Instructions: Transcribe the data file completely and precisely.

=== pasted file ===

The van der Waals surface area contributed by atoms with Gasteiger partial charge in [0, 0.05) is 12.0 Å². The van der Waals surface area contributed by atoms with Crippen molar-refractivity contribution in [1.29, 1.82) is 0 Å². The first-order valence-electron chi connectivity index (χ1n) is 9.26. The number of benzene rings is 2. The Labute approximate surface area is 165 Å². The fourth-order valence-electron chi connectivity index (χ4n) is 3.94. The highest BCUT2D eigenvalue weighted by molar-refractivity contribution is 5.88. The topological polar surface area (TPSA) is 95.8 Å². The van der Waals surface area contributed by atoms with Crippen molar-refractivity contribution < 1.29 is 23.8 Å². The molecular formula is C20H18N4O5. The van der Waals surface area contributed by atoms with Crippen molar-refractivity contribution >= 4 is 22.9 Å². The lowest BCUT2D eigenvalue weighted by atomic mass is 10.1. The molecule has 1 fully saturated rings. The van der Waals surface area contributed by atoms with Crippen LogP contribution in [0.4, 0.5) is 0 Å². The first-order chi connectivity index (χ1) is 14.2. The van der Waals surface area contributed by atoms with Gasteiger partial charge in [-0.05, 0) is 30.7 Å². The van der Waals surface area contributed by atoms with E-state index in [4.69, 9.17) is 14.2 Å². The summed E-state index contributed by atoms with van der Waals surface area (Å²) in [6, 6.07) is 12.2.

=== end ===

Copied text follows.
The van der Waals surface area contributed by atoms with Gasteiger partial charge in [0, 0.05) is 12.0 Å². The van der Waals surface area contributed by atoms with Crippen molar-refractivity contribution in [1.29, 1.82) is 0 Å². The first-order valence-electron chi connectivity index (χ1n) is 9.26. The number of benzene rings is 2. The Labute approximate surface area is 165 Å². The fourth-order valence-electron chi connectivity index (χ4n) is 3.94. The highest BCUT2D eigenvalue weighted by molar-refractivity contribution is 5.88. The topological polar surface area (TPSA) is 95.8 Å². The van der Waals surface area contributed by atoms with Crippen molar-refractivity contribution < 1.29 is 23.8 Å². The molecular formula is C20H18N4O5. The van der Waals surface area contributed by atoms with Crippen molar-refractivity contribution >= 4 is 22.9 Å². The lowest BCUT2D eigenvalue weighted by atomic mass is 10.1. The molecule has 1 fully saturated rings. The van der Waals surface area contributed by atoms with Crippen LogP contribution in [0.4, 0.5) is 0 Å². The first-order chi connectivity index (χ1) is 14.2. The van der Waals surface area contributed by atoms with Gasteiger partial charge in [-0.05, 0) is 30.7 Å². The van der Waals surface area contributed by atoms with E-state index in [4.69, 9.17) is 14.2 Å². The summed E-state index contributed by atoms with van der Waals surface area (Å²) in [6, 6.07) is 12.2.